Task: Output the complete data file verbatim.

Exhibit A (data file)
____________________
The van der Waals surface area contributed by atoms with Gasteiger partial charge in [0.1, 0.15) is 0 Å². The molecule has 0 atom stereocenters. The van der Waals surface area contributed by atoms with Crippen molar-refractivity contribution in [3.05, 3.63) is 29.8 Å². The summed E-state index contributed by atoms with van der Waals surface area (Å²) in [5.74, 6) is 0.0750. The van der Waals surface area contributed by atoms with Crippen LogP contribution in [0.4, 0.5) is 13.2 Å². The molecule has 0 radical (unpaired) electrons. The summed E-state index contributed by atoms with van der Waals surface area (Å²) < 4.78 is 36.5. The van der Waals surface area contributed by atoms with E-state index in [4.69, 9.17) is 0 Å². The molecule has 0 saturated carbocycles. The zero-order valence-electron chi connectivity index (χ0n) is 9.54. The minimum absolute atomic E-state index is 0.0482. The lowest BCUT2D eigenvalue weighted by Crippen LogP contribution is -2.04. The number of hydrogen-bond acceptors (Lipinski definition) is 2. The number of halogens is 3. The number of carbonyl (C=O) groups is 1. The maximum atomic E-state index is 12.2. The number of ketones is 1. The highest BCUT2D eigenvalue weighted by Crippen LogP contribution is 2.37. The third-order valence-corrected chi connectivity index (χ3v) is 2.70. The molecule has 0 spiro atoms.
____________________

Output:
The van der Waals surface area contributed by atoms with Gasteiger partial charge in [0.1, 0.15) is 0 Å². The molecule has 0 atom stereocenters. The van der Waals surface area contributed by atoms with Crippen molar-refractivity contribution in [3.05, 3.63) is 29.8 Å². The summed E-state index contributed by atoms with van der Waals surface area (Å²) in [5.74, 6) is 0.0750. The van der Waals surface area contributed by atoms with Crippen LogP contribution in [0.4, 0.5) is 13.2 Å². The molecule has 0 radical (unpaired) electrons. The summed E-state index contributed by atoms with van der Waals surface area (Å²) < 4.78 is 36.5. The van der Waals surface area contributed by atoms with E-state index in [4.69, 9.17) is 0 Å². The molecule has 0 saturated carbocycles. The zero-order valence-electron chi connectivity index (χ0n) is 9.54. The minimum absolute atomic E-state index is 0.0482. The lowest BCUT2D eigenvalue weighted by Crippen LogP contribution is -2.04. The number of hydrogen-bond acceptors (Lipinski definition) is 2. The number of halogens is 3. The number of carbonyl (C=O) groups is 1. The maximum atomic E-state index is 12.2. The number of ketones is 1. The highest BCUT2D eigenvalue weighted by Crippen LogP contribution is 2.37. The third-order valence-corrected chi connectivity index (χ3v) is 2.70. The molecule has 0 spiro atoms.